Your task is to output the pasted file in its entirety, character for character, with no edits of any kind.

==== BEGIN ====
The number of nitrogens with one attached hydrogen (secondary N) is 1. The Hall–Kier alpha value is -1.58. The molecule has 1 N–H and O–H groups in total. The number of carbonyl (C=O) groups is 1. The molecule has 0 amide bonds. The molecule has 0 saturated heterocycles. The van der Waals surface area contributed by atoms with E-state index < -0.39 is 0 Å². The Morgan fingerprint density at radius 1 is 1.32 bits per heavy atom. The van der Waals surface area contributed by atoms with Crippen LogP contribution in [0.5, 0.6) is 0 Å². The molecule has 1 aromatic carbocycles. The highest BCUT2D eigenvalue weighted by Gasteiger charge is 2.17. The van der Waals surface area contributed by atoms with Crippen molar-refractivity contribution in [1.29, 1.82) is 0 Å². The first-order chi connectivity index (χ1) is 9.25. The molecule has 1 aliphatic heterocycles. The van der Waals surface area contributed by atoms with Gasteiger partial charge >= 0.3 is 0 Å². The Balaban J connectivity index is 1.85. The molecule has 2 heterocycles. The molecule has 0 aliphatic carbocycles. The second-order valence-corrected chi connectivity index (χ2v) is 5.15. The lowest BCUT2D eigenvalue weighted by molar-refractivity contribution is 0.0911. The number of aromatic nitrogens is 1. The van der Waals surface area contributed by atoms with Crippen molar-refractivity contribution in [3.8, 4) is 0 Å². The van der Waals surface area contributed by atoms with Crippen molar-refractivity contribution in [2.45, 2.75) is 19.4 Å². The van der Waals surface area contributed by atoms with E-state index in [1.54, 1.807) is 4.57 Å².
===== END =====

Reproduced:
The number of nitrogens with one attached hydrogen (secondary N) is 1. The Hall–Kier alpha value is -1.58. The molecule has 1 N–H and O–H groups in total. The number of carbonyl (C=O) groups is 1. The molecule has 0 amide bonds. The molecule has 0 saturated heterocycles. The van der Waals surface area contributed by atoms with E-state index < -0.39 is 0 Å². The Morgan fingerprint density at radius 1 is 1.32 bits per heavy atom. The van der Waals surface area contributed by atoms with Crippen LogP contribution in [0.5, 0.6) is 0 Å². The molecule has 1 aromatic carbocycles. The highest BCUT2D eigenvalue weighted by Gasteiger charge is 2.17. The van der Waals surface area contributed by atoms with Crippen molar-refractivity contribution in [1.29, 1.82) is 0 Å². The first-order chi connectivity index (χ1) is 9.25. The molecule has 1 aliphatic heterocycles. The van der Waals surface area contributed by atoms with Gasteiger partial charge >= 0.3 is 0 Å². The Balaban J connectivity index is 1.85. The molecule has 2 heterocycles. The molecule has 0 aliphatic carbocycles. The second-order valence-corrected chi connectivity index (χ2v) is 5.15. The lowest BCUT2D eigenvalue weighted by molar-refractivity contribution is 0.0911. The number of aromatic nitrogens is 1. The van der Waals surface area contributed by atoms with Crippen molar-refractivity contribution in [3.8, 4) is 0 Å². The van der Waals surface area contributed by atoms with Crippen molar-refractivity contribution in [2.45, 2.75) is 19.4 Å². The van der Waals surface area contributed by atoms with E-state index in [1.54, 1.807) is 4.57 Å².